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Clockwise from left; A three-stack cabinet; a typical Korean drawer; Wongangjang, a cabinet for a woman’s quarters. [JoongAng Ilbo]

“Sarangbang,” which unlike its modern literal translation of “love room,” was a type of office where men studied and greeted guests.
The design of Korean furniture for the men’s quarters, which was often set up for scholars and aristocrats, was noted for their refined and humble structure.
Hong Man-seon (1643-1715), the author of “The Forest Economy” once wrote that rooms for scholars are “good enough with a work of calligraphy, a painting of flowers and birds or a small landscape painting. Vivid colors are not better than simple ink monochromes. In cabinets do not stack indecent books. A tall pile of books could also create a feeling of vulgarity. Do not have any carvings on your desk or tables. Avoid metalwork or red colors. Instead choose furniture that emphasises the natural grain of the wood.”
For scholars the texture of the wood was carefully chosen so as to have no gloss, preferably from pine or gingko trees. Tables or desks made from Zelkova trees were avoided, as strong wooden patterns were believed to diminish the scholar’s concentration.
Common furniture for men’s quarters included tables, drawers, ashtrays, a brush rack and wooden pillow. Cabinets were highly regarded, as they stored precious books.
Tables and chairs were rarely used, however, with the exception of palaces, government organizations or offices of powerful scholars.
Bedrooms for a women’s quarter were the shelter of the woman of the house. The design of furniture for bedrooms was based on the surfaces of the wood with ornate textures employed in cabinets, drawers and dressing tables, which were often inlaid with mother of pearl. The engravings on cabinets often stood for symbols to bring the family prosperity, longevity or fertility.
But there were also rare items in women’s bedrooms such as money boxes with separate compartments for coins and paper money, which reveal the economic power that women wielded in Korean families.

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A handmade antique wooden shelf. [JoongAng Ilbo]

The kitchen furniture included rice chests and dining tables that were often made out of strong chunks of ginkgo or pine that were resistant to cracks or scratches. Unfortunately there are few documents available regarding traditional bedroom and kitchen furniture in Korea.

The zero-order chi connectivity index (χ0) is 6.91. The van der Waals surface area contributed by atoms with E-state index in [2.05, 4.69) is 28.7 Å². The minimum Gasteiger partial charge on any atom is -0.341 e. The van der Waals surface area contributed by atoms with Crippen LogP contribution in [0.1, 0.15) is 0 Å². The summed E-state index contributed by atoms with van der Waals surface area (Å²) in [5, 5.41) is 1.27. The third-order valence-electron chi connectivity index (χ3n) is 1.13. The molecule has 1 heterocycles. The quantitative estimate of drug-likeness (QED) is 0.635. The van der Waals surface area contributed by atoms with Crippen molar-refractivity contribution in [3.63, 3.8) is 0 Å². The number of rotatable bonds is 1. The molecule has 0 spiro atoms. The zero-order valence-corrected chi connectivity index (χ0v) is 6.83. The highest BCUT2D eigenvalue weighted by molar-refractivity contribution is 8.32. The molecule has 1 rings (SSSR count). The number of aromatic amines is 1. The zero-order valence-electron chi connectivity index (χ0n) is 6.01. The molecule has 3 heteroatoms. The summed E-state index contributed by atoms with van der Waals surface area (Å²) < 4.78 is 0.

In the book “Traditional Korean Wooden Furniture” Kim Samdaeja explains that “women during the Joseon dynasty were forbidden from producing written material that would be read by others, even though some were literate.” This restriction has created great difficulties when it comes to documenting the traditions and history of Korean furniture ― Men did not write about furniture and women were forbidden to do so.

For those who want to get a sense of traditional furniture there are several places to go. Insa-dong is the easiest option. It has a range of shops selling antique furniture. Dapsimni Antique Market, which is considered an open museum of traditional arts, is also an ideal destination where shopping merges with arts and crafts. Prices vary from 5,000 won ($5.46) for a small lamp to 500,000 won for sliding paper doors framed in wood. There are about 147 shops. Since the market opened in two buildings the mid-1980s the scarcity of originals and an increase in Chinese reproductions have driven away many customers, but it still offers a fair number of original antiques. Popular items include yakjang (medicine cabinets), bandaji (chests), hwajangdae (dressing tables) and sang (tea tables), which cost between 150,000 and 400,000 won.

By Park Soo-mee Staff Writer [myfeast@joongang.co.kr]